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I'mm using boost to serialize and deserialize some classes

Like so:

boost::archive::xml_oarchive xmlArchive(oStringStream);

xmlArchive.register_type(static_cast<BaseMessage *>(NULL));
xmlArchive.register_type(static_cast<IncomingTradeMessage *>(NULL));
xmlArchive.register_type(static_cast<InternalRequestInfo *>(NULL));
xmlArchive.register_type(static_cast<InternalTradeTransInfo *>(NULL));

const BaseMessage* myMessage =message;

xmlArchive << make_nvp("Message", myMessage);

now my clasess get a class_id according to the order used, i dont want that, i want to control the Class_id's

so i can do something like

BOOST_SET_CLASS_ID(1234, BaseMessage);

and everywhere in my project BaseMessage would have class_id of 1234.

How can i do such a thing

share|improve this question
    
Why exactly do you need to do this? –  rlbond Jul 4 '10 at 7:06
    
im using it to comunicate between C# and C++ (over tcp) and i want that attribute not to depend on the order the archive sees the classes –  AK_ Jul 4 '10 at 8:50

2 Answers 2

up vote 3 down vote accepted
+50

Can't you use BOOST_CLASS_EXPORT_GUID or similar instead? I.e.

BOOST_CLASS_EXPORT_GUID(IncomingTradeMessage, "IncomingTradeMessage")
...

It will use some more bandwidth since strings are transmitted rather than integers, but it will solve your problem.

Refer to this and this for more info.

EDIT:

This compile just fine:

#include <fstream>
#include <boost/serialization/export.hpp>
#include <boost/archive/text_oarchive.hpp>

class Foo {
    friend class boost::serialization::access;

    template<class Archive>
    void serialize(Archive & ar, const unsigned int version)
    {
        ar & dummy1;
    }

    int dummy1;

public:
    virtual ~Foo() {}
};

class Bar : public Foo {
    friend class boost::serialization::access;

    template<class Archive>
    void serialize(Archive & ar, const unsigned int version)
    {
        // serialize base class information
        ar & boost::serialization::base_object<Foo>(*this);
        ar & dummy2;
    }

    int dummy2;
};

BOOST_CLASS_EXPORT_GUID(Foo, "Foo")
BOOST_CLASS_EXPORT_GUID(Bar, "Bar")

int main(int argc, char *argv[]) {
    std::ofstream ofs("filename");
    boost::archive::text_oarchive oa(ofs);
    Foo *f = new Bar;
    oa << f;

    return 0;
}
share|improve this answer
    
i've tried that and it refused to compile –  AK_ Jul 7 '10 at 7:05
    
@Hellfrost: Can you be more specific? What errors does it give? And what Boost version and compiler are you using? I updated my answer to include a working example (it compiles, I tested). –  Staffan Jul 7 '10 at 9:32

I'm not sure if this is applicable in your case (if your question is specifically seeking mechanisms in boost or not), but how about strings? There's no boost facility like this that I know, but I've apply this kind of solution to our code base:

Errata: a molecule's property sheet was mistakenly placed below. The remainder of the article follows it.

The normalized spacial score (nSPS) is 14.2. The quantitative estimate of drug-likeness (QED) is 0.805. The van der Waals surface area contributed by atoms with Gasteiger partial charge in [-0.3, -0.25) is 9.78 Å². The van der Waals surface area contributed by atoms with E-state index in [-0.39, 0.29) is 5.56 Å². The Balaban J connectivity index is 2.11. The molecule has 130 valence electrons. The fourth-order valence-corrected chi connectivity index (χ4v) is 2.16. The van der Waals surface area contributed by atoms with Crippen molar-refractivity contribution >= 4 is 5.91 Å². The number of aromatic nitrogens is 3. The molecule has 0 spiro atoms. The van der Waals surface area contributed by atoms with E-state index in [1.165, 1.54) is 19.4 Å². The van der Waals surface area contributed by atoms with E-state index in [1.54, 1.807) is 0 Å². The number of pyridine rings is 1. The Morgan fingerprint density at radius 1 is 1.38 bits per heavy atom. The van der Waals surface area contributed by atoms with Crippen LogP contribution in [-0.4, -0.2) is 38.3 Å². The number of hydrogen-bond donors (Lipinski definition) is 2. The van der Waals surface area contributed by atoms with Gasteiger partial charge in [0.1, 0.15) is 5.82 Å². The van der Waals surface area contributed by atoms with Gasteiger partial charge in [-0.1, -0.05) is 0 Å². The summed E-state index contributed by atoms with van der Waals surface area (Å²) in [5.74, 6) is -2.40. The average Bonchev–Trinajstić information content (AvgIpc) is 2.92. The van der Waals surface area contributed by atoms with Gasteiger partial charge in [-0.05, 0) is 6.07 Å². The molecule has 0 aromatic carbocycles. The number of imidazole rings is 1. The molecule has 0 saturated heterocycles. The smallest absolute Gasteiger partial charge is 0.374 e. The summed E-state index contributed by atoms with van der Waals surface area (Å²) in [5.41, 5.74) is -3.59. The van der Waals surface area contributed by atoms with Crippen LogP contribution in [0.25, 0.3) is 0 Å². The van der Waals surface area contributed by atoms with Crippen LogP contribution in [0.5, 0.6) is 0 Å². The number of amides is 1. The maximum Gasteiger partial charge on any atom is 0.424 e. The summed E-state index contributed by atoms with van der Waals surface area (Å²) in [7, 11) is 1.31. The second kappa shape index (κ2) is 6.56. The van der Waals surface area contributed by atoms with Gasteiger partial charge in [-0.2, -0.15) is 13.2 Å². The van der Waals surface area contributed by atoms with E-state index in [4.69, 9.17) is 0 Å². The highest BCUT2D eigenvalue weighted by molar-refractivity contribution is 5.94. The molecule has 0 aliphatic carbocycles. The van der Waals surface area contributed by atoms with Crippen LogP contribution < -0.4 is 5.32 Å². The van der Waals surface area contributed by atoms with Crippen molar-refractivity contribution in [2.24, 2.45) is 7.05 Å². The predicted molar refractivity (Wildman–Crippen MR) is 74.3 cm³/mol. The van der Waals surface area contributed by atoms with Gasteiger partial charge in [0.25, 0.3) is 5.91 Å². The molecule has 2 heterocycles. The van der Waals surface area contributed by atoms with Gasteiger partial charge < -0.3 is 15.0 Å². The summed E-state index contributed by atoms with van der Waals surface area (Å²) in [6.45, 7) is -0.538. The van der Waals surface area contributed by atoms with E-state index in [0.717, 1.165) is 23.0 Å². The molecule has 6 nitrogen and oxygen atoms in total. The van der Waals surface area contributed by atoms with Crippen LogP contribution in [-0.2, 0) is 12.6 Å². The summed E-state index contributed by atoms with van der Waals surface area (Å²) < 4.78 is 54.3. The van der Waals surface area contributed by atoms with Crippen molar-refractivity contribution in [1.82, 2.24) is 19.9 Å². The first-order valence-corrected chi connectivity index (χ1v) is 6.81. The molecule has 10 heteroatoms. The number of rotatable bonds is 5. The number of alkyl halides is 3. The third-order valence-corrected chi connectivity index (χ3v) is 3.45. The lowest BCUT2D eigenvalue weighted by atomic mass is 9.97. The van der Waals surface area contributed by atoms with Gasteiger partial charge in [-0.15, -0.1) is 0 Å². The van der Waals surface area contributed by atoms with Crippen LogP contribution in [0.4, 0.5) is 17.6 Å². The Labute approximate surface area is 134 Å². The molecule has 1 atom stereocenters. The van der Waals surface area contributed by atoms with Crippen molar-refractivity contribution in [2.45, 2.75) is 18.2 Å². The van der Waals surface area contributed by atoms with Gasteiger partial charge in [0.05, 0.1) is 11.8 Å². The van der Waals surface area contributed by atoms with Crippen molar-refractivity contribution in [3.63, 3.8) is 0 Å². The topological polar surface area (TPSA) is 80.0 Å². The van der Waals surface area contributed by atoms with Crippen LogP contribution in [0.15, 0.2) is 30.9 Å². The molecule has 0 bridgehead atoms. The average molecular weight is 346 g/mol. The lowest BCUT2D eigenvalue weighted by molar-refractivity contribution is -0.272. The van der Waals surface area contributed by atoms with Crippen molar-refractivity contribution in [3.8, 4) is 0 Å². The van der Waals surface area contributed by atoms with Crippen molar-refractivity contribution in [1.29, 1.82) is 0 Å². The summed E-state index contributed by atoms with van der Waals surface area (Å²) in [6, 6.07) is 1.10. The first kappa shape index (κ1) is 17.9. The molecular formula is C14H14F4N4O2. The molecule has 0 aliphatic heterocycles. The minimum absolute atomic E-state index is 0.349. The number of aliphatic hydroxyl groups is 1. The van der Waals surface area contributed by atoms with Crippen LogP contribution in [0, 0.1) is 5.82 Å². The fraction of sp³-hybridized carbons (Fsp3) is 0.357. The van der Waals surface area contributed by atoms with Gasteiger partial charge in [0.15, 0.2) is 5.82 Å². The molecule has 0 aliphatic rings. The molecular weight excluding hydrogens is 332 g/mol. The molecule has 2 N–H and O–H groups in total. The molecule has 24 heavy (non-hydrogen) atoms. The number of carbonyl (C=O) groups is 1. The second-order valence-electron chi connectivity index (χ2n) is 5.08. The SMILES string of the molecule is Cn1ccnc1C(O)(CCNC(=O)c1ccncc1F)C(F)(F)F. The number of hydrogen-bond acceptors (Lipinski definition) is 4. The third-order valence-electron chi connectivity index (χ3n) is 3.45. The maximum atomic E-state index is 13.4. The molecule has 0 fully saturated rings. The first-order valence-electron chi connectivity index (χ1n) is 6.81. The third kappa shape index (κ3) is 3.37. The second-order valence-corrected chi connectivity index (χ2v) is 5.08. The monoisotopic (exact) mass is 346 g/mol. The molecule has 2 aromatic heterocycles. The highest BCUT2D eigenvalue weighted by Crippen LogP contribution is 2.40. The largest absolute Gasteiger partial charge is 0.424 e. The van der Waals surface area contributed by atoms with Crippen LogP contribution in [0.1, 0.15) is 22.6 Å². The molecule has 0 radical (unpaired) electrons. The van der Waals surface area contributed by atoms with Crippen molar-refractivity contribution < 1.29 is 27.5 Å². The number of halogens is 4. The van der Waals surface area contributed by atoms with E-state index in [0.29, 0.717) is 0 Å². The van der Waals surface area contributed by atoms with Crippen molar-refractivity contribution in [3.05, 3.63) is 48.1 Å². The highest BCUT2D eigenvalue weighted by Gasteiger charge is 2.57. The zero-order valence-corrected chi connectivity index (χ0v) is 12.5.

#include <iostream>
#include <string>
using namespace std;

template <class T>
const char* my_type_id()
{
    return "Unknown";
}

#define REGISTER_TYPE(some_type)            \
    template <> inline                      \
    const char* my_type_id<some_type>()     \
    {                                       \
        return #some_type;                  \
    }

REGISTER_TYPE(int)
REGISTER_TYPE(std::string)

int main()
{
    // displays "int"
    cout << my_type_id<int>() << endl;

    // displays "std::string"
    cout << my_type_id<string>() << endl;

    // displays "Unknown" - we haven't registered char
    cout << my_type_id<char>() << endl;
}

It's basically reinventing RTTI which, if you can use for production builds, makes this above solution unnecessary. We couldn't do this as it was for a software development kit and we didn't want to assume that everyone using it would have RTTI enabled.

If you need integers instead of strings, then it's easy enough to adapt this:

template <class T>
int my_type_id()
{
    return -1;
}

#define REGISTER_TYPE(some_type, type_code) \
    template <> inline                      \
    int my_type_id<some_type>()             \
    {                                       \
        return type_code;                   \
    }

REGISTER_TYPE(int, 1234)
REGISTER_TYPE(std::string, 4567)

You could even avoid the overhead of a function call and just generate a class that stores these type-associated integral values as an enumerated constant (guaranteed to be an rvalue).

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